In addition to quality of care of maternal health services, increased uptake of antenatal care (ANC) and facility- based delivery are key contributors to improved maternal and neonatal health in resource limited settings. This cluster randomized trial attempted to assess the impact of a community health worker (CHW) intervention on the proportion of women who visit ANC less than 4 times during pregnancy and deliver at home.
This qualitative study examines the facilitating factors and barriers to birth preparedness and complication readiness in rural Rwanda. Participants perceived CHWs, attending antenatal care, and medical insurance as facilitating factors while disrespectful care and inconsistent health policies were seen as barriers.
This study investigate the impact of two umbilical cord cleansing regimens on neonatal morality and morbidity in a rural region in the Sylhet District of Bangladesh. The study used data from a previously performed community-based cluster-randomized trail. Community health workers checked the newborns for the first nine days of life for infections. The authors found that identifying and following up with high-risk mothers and newborns along with clean cord care can decrease the rate of neonatal infections and deaths.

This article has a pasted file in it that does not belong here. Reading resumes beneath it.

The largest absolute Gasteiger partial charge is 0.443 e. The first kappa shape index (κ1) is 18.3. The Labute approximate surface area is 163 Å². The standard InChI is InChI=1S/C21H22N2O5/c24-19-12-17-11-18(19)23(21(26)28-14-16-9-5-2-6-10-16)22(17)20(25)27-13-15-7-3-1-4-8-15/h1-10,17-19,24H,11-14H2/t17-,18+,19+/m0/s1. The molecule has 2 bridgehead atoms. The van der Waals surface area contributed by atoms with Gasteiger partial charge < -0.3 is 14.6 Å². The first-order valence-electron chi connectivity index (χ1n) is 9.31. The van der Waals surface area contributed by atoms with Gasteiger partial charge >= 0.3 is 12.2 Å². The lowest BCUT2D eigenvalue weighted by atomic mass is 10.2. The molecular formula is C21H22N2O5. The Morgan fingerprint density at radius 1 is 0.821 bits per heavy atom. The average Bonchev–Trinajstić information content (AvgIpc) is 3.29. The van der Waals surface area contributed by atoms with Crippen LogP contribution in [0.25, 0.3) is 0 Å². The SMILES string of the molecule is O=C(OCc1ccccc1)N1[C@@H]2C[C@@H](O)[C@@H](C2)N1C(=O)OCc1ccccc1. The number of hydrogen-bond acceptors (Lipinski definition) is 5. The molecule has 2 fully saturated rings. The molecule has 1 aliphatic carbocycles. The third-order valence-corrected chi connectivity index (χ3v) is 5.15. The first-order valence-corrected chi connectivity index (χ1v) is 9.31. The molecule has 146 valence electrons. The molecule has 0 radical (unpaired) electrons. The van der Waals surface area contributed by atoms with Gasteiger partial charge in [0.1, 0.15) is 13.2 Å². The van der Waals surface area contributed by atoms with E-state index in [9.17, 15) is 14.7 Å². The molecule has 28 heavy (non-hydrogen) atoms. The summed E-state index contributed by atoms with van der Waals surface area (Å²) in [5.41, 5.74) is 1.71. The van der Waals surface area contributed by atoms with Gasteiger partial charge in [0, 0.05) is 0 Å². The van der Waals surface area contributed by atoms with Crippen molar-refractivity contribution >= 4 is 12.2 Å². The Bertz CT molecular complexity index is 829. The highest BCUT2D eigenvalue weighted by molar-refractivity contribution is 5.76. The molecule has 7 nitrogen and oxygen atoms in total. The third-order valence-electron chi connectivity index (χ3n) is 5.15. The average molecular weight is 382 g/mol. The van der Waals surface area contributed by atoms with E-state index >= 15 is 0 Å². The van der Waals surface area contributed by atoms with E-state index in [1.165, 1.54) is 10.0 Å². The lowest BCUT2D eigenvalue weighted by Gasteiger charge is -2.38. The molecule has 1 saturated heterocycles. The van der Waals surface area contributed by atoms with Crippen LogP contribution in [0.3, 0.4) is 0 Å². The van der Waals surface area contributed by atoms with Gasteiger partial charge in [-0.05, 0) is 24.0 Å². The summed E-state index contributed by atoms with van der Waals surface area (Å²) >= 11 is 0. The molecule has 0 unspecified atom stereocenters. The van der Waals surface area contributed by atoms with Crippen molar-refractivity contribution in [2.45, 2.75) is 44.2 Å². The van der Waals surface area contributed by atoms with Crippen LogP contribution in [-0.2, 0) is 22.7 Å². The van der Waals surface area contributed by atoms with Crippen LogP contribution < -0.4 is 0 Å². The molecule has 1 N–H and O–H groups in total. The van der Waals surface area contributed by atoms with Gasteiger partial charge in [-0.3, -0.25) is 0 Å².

This study protocol outlines the type 2 hybrid effectiveness-implementation study that was used to test an integrated maternal and child health intervention based in the community health worker system in rural Nepal.
The authors conducted a cross-sectional study using 48 event narratives and 6 focus group discussions. Upon analyzing the collected qualitative data, it was found that community health workers and women's saving groups improved illness recognition, decision-making, care-seeking for maternal and newborn illness.
This paper outlines the outcomes in the coverage of maternal and neonatal health after the implementation of a community-based intervention called Safe Motherhood Action Groups in four districts in Zambia.
This cross-sectional study found that many of the auxiliary midwives were unable to recognize the majority of critical danger signs for childbirth. The paper also found a low level of knowledge about safe childbirth and immediate newborn care practices.